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Picture of a triangular yellow and black biohazard sign, representing the topic of toxins.

Toxins, Schmoxins!

The idea of “toxins” is used to scare people into buying snake oil

updated (first published 2012)
by Paul Ingraham, Vancouver, Canadabio
I am a science writer and a former Registered Massage Therapist with a decade of experience treating tough pain cases. I was the Assistant Editor of ScienceBasedMedicine.org for several years. I’ve written hundreds of articles and several books, and I’m known for readable but heavily referenced analysis, with a touch of sass. I am a runner and ultimate player. • more about memore about PainScience.com

The idea of “toxins” is usually used as a tactic to scare people into buying de-toxifying snake oil of one sort or another. It’s not that there’s no such thing as a poisonous substance — obviously there are dangerous substances in the environment and in biology. The problem is the kind of people who toss the idea around, the reasons they do it: fear! profit! ignorance! And the total lack of any specific claim or scientific knowledge or evidence to support it.

It is so vague that it’s literally meaningless, except as a marketing message.

But it’s very good at that! Indeed, “detoxification” may be the single most common marketing buzzword in alternative health care (“boosting” the immune system is a tough competitor).

But exactly which toxins we’re talking about, or exactly how they are disposed of, is never explained by anyone selling a product that supposedly detoxifies — because they just don’t know. Their ignorance of the actual biology of toxicity is profound, an epic fail.

Alt-med aficionados are almost intentionally vague when discussing toxins. To them, it seems, toxins are either all-purpose nasty substances without specific identities or substances whose toxicity appears not to depend upon dose. In the former case, toxins might as well be miasmas. If you’ll recall, the miasma theory of disease stated that infectious diseases were caused by a “miasma”; i.e., “bad air.” This was not an unreasonable concept before the germ theory of disease, because before germ theory the agents through which infectious disease was transmitted were unknown, but it’s not so reasonable now. Alternatively, “toxins” often seem to function like evil humors in the humoral theory of disease. Either way, alt-med toxins do not correspond to anything resembling toxins or toxicants in science.

Fashionably toxic, Gorski (ScienceBasedMedicine.org)

Photograph of a pretty young woman’s face beside the logo for “Botox Cosmetic,” which is an actual toxin.

While some people are busy trying to detoxify, others are using toxins in controlled doses to paralyze their facial muscles. Sometimes the same people try to do both!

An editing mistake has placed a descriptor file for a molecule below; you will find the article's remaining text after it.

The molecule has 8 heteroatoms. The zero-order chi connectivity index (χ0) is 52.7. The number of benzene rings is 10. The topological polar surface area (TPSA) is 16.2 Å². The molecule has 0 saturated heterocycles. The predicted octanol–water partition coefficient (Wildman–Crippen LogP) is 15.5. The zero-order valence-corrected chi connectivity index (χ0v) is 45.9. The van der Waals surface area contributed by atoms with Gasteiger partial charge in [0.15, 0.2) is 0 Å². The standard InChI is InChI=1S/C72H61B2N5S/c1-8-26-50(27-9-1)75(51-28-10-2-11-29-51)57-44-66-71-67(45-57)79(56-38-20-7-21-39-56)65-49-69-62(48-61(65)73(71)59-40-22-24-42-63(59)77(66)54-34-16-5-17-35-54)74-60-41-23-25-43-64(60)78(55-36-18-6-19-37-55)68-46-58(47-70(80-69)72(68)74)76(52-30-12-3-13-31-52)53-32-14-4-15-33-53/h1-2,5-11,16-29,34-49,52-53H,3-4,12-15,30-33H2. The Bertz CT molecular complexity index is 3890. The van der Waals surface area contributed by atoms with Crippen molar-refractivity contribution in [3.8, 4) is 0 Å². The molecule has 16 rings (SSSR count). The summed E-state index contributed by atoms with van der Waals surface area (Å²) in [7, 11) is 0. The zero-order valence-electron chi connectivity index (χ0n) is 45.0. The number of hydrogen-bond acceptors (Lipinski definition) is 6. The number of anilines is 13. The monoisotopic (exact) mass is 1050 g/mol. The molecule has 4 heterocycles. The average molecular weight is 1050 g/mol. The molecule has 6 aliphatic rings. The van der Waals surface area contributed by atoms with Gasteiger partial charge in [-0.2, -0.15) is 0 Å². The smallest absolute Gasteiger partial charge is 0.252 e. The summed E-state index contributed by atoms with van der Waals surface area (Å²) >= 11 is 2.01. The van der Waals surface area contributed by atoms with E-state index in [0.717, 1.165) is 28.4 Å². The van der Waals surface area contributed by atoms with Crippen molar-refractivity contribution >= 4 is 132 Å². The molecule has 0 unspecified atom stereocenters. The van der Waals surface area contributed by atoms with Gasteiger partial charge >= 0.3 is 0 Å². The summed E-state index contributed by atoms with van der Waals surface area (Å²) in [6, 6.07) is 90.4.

Real detoxification is not up to you

The body defends itself from undesirable molecules in many ways. It eliminates some and recycles others; some are trapped in a safe place; and quite a few can’t be safely handled by the body at all (metals, for instance).

Most alleged “detox” treatments are focused on stimulating an actual excretion pathway, like sweating in a sauna. But it’s not like sweating is broken and the sauna is fixing it! If the body needs to dispose of something through sweat glands, it’s going to do it with or without the sauna.

The only truly “detoxifying” treatments help the body eliminate or disarm molecules the body cannot actually process on its own. For instance, a stomach pump for someone with alcohol poisoning is literally “detoxifying.” So are chelation for heavy metals, and antivenoms. The list of true detox treatments is short. They often involves poisoning emergencies, and they are idiosyncratic to the specific biology of the problem.

Related reading…and lots of it

This is just a little topic primer. Detoxification is only slightly relevant to pain and therapies for pain. For more detailed and referenced information about toxins and detoxification, I’ll refer you on. For instance, I’ve written lots about the relationship between massage and detoxification:

For more general consumer advocacy and education about toxins, see:


About Paul Ingraham

Headshot of Paul Ingraham, short hair, neat beard, suit jacket.

I am a science writer, former massage therapist, and I was the assistant editor at ScienceBasedMedicine.org for several years. I have had my share of injuries and pain challenges as a runner and ultimate player. My wife and I live in downtown Vancouver, Canada. See my full bio and qualifications, or my blog, Writerly. You might run into me on Facebook or Twitter.